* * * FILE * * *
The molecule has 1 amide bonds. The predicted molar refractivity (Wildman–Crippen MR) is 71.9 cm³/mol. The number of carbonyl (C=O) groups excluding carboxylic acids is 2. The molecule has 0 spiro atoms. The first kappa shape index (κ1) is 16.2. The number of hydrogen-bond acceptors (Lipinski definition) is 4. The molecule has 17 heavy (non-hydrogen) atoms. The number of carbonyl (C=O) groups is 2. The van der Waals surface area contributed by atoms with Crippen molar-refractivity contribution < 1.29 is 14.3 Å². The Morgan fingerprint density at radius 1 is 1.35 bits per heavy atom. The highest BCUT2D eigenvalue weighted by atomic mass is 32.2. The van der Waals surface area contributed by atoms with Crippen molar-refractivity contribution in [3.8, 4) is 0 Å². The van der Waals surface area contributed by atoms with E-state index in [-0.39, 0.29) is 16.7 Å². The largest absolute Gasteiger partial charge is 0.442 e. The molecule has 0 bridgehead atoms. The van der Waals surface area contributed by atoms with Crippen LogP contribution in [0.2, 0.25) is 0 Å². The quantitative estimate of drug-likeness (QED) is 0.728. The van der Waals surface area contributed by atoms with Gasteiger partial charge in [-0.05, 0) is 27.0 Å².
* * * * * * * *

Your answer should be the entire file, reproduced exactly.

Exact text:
The molecule has 1 amide bonds. The predicted molar refractivity (Wildman–Crippen MR) is 71.9 cm³/mol. The number of carbonyl (C=O) groups excluding carboxylic acids is 2. The molecule has 0 spiro atoms. The first kappa shape index (κ1) is 16.2. The number of hydrogen-bond acceptors (Lipinski definition) is 4. The molecule has 17 heavy (non-hydrogen) atoms. The number of carbonyl (C=O) groups is 2. The van der Waals surface area contributed by atoms with Crippen molar-refractivity contribution < 1.29 is 14.3 Å². The Morgan fingerprint density at radius 1 is 1.35 bits per heavy atom. The highest BCUT2D eigenvalue weighted by atomic mass is 32.2. The van der Waals surface area contributed by atoms with Crippen molar-refractivity contribution in [3.8, 4) is 0 Å². The van der Waals surface area contributed by atoms with E-state index in [-0.39, 0.29) is 16.7 Å². The largest absolute Gasteiger partial charge is 0.442 e. The molecule has 0 bridgehead atoms. The van der Waals surface area contributed by atoms with Crippen LogP contribution in [0.2, 0.25) is 0 Å². The quantitative estimate of drug-likeness (QED) is 0.728. The van der Waals surface area contributed by atoms with Gasteiger partial charge in [-0.05, 0) is 27.0 Å².